Whatever you are up to,
here's wishing you a pleasant day.

And I hope you haven't minded my wee bit of blethering*!

*Definition of blethering:
"talk in a long-winded way without making very much sense"

Heart Hugs,

Photo credits:
(top) Image by Monika Robak from Pixabay
(middle) Image by RitaE from Pixabay
(bottom) Image by Brenda C Leyland


Friday, November 13, 2020

Friday: Life in My Unhurried But Not So Ho-Hum Lane

" is a serious thing

just to be alive
on this fresh morning
in the broken world.
I beg of you,

do not walk by
without pausing..."


As the sun hit the snow on my neighbour's roof, thoughts of vanilla icing gliding down the sides of a layer cake spring to mind. It is a scene for a Christmas card even though it's only mid-November. Winter came with aplomb last weekend, and we're still kinda finding our way out from beneath the snow piles. Not to mention adjusting to the thermometer that has been as jumpy as any serious watcher of the recent US presidential election results—first, the temperature falls way below freezing and then surges back up into melting mode, then drops again. 

Maybe we're all a little jumpy these days, what with so many things going on that threaten to pull our minds off kilter. I woke up the other morning with a dream still fresh in my mind—I worry when current world events end up in my dreams. In the dream I found myself in a crowd of people. It all felt quite normal and fine, people going about their business. I suddenly remembered it's Covid and I don't have my mask on! What! How could I have left the house without it, and I knew there wasn't an extra one in my bag. On top of that, what I found most unsettling was that no one was wearing a mask and no one else didn't seem to notice or care. Thankfully, I woke up.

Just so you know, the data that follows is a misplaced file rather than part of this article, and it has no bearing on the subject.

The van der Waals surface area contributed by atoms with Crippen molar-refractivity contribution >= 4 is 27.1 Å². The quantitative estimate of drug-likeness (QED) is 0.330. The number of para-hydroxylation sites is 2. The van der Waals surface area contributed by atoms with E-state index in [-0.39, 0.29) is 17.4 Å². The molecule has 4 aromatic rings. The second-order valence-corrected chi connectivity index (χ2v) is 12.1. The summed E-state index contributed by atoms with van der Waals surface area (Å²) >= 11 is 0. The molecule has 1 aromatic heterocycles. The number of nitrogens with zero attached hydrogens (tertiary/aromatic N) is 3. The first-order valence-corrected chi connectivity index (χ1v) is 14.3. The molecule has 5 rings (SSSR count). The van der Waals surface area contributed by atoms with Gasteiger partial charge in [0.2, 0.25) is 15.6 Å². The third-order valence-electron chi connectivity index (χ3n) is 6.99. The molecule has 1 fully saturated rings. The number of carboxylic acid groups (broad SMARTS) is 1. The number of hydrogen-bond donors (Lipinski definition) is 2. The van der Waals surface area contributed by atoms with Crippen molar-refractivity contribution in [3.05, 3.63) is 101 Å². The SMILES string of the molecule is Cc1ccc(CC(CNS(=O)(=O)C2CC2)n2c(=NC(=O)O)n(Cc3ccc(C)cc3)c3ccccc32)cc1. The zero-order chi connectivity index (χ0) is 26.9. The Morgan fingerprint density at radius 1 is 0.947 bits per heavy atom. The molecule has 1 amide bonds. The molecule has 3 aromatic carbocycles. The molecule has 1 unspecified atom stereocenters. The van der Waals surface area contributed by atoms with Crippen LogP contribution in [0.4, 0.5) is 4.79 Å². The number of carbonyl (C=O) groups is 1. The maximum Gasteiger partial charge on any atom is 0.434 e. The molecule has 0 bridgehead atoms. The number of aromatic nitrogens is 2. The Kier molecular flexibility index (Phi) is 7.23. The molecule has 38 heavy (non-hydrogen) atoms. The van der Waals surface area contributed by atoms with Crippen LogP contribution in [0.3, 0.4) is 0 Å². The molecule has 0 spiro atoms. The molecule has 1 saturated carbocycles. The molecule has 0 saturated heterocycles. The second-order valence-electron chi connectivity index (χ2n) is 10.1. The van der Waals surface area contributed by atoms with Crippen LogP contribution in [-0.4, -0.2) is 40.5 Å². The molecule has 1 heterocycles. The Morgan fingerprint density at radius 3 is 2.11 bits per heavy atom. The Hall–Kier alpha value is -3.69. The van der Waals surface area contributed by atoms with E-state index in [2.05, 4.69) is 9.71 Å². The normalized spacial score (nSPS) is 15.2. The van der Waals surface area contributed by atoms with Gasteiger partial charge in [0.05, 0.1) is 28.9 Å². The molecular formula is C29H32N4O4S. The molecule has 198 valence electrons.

To settle my rattled nerves (wink), in the afternoon I pulled out a recipe from my old Purity recipe book, the cookbook my mom gave me to tuck into my hope chest decades ago. I went straight to the easy one-bowl chocolate cake recipe. After gathering the ingredients and beating them together for the requisite minutes, I poured the smooth chocolate batter into my shiny new cake pan, sorely tempted to lick the wire beaters and drag my finger to catch the drips along the edge of the bowl. I tend not to do that anymore, wondering if it's safe to ingest raw eggs. Setting the timer, the minutes couldn't tick fast enough as I anticipated serving still-warm slices (with vanilla ice cream) for our afternoon tea. It fit the bill, steadied my nerves, satisfied my taste buds, and made an ordinary afternoon feel silky smooth and carefree. Although delicious, we opted not to have seconds.